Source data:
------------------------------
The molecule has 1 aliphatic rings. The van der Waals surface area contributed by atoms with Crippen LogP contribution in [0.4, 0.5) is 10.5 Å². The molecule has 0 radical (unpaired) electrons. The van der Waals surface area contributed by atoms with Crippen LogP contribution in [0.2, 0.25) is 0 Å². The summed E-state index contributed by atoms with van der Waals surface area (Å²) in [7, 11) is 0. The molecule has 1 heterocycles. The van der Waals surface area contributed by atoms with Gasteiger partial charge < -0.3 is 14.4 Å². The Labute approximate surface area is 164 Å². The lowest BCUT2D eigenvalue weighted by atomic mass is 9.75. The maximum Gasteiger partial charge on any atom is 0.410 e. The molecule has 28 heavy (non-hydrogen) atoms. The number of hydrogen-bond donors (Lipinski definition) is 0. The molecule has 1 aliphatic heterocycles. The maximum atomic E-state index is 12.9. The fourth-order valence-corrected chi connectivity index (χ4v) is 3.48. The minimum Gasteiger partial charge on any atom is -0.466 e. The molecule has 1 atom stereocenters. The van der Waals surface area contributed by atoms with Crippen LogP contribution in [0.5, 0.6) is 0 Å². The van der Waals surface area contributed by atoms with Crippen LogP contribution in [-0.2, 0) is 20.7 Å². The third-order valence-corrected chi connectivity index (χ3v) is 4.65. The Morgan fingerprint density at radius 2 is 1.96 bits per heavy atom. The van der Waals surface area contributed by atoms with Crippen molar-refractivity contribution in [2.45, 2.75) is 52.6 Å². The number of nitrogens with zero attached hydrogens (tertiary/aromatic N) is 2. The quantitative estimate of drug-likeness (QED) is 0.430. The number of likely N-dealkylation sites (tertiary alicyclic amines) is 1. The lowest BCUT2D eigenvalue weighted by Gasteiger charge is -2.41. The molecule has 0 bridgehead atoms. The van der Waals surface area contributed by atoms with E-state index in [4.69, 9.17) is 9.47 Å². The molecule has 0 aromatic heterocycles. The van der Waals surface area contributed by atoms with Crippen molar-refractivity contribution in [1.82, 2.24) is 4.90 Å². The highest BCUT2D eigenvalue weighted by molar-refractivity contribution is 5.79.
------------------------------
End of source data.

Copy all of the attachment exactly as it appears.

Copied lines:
The molecule has 1 aliphatic rings. The van der Waals surface area contributed by atoms with Crippen LogP contribution in [0.4, 0.5) is 10.5 Å². The molecule has 0 radical (unpaired) electrons. The van der Waals surface area contributed by atoms with Crippen LogP contribution in [0.2, 0.25) is 0 Å². The summed E-state index contributed by atoms with van der Waals surface area (Å²) in [7, 11) is 0. The molecule has 1 heterocycles. The van der Waals surface area contributed by atoms with Gasteiger partial charge < -0.3 is 14.4 Å². The Labute approximate surface area is 164 Å². The lowest BCUT2D eigenvalue weighted by atomic mass is 9.75. The maximum Gasteiger partial charge on any atom is 0.410 e. The molecule has 28 heavy (non-hydrogen) atoms. The number of hydrogen-bond donors (Lipinski definition) is 0. The molecule has 1 aliphatic heterocycles. The maximum atomic E-state index is 12.9. The fourth-order valence-corrected chi connectivity index (χ4v) is 3.48. The minimum Gasteiger partial charge on any atom is -0.466 e. The molecule has 1 atom stereocenters. The van der Waals surface area contributed by atoms with Crippen LogP contribution in [0.5, 0.6) is 0 Å². The van der Waals surface area contributed by atoms with Crippen LogP contribution in [-0.2, 0) is 20.7 Å². The third-order valence-corrected chi connectivity index (χ3v) is 4.65. The Morgan fingerprint density at radius 2 is 1.96 bits per heavy atom. The van der Waals surface area contributed by atoms with Crippen molar-refractivity contribution in [2.45, 2.75) is 52.6 Å². The number of nitrogens with zero attached hydrogens (tertiary/aromatic N) is 2. The quantitative estimate of drug-likeness (QED) is 0.430. The number of likely N-dealkylation sites (tertiary alicyclic amines) is 1. The lowest BCUT2D eigenvalue weighted by Gasteiger charge is -2.41. The molecule has 0 bridgehead atoms. The van der Waals surface area contributed by atoms with E-state index in [4.69, 9.17) is 9.47 Å². The molecule has 0 aromatic heterocycles. The van der Waals surface area contributed by atoms with Crippen molar-refractivity contribution in [1.82, 2.24) is 4.90 Å². The highest BCUT2D eigenvalue weighted by molar-refractivity contribution is 5.79.